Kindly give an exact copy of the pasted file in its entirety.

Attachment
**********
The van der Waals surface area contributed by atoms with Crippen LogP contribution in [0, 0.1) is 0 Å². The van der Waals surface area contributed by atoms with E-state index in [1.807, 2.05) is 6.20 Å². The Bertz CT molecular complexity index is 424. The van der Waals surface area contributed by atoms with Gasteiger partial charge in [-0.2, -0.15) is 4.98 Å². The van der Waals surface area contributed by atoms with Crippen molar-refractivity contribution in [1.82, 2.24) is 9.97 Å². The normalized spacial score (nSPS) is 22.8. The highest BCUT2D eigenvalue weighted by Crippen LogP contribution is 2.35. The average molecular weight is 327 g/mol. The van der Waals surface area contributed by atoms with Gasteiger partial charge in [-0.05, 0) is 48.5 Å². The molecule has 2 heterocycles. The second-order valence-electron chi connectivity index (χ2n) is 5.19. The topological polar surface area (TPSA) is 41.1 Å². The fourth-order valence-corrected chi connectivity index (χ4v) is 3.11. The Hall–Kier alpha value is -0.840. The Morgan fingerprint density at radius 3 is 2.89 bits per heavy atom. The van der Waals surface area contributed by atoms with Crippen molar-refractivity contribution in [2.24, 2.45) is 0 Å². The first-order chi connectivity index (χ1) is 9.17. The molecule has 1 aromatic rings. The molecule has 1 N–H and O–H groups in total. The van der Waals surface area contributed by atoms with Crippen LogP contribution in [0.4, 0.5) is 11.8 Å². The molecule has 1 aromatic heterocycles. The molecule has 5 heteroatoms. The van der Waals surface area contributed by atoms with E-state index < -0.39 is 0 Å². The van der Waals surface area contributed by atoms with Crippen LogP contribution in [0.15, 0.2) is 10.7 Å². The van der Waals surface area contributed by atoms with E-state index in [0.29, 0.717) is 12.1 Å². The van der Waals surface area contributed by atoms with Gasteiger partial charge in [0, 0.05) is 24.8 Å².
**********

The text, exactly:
The van der Waals surface area contributed by atoms with Crippen LogP contribution in [0, 0.1) is 0 Å². The van der Waals surface area contributed by atoms with E-state index in [1.807, 2.05) is 6.20 Å². The Bertz CT molecular complexity index is 424. The van der Waals surface area contributed by atoms with Gasteiger partial charge in [-0.2, -0.15) is 4.98 Å². The van der Waals surface area contributed by atoms with Crippen molar-refractivity contribution in [1.82, 2.24) is 9.97 Å². The normalized spacial score (nSPS) is 22.8. The highest BCUT2D eigenvalue weighted by Crippen LogP contribution is 2.35. The average molecular weight is 327 g/mol. The van der Waals surface area contributed by atoms with Gasteiger partial charge in [-0.05, 0) is 48.5 Å². The molecule has 2 heterocycles. The second-order valence-electron chi connectivity index (χ2n) is 5.19. The topological polar surface area (TPSA) is 41.1 Å². The fourth-order valence-corrected chi connectivity index (χ4v) is 3.11. The Hall–Kier alpha value is -0.840. The Morgan fingerprint density at radius 3 is 2.89 bits per heavy atom. The van der Waals surface area contributed by atoms with Crippen molar-refractivity contribution in [2.24, 2.45) is 0 Å². The first-order chi connectivity index (χ1) is 9.17. The molecule has 1 aromatic rings. The molecule has 1 N–H and O–H groups in total. The van der Waals surface area contributed by atoms with Crippen LogP contribution in [0.4, 0.5) is 11.8 Å². The molecule has 1 aromatic heterocycles. The molecule has 5 heteroatoms. The van der Waals surface area contributed by atoms with E-state index < -0.39 is 0 Å². The van der Waals surface area contributed by atoms with Crippen LogP contribution in [0.15, 0.2) is 10.7 Å². The van der Waals surface area contributed by atoms with E-state index in [0.29, 0.717) is 12.1 Å². The van der Waals surface area contributed by atoms with Gasteiger partial charge in [0, 0.05) is 24.8 Å².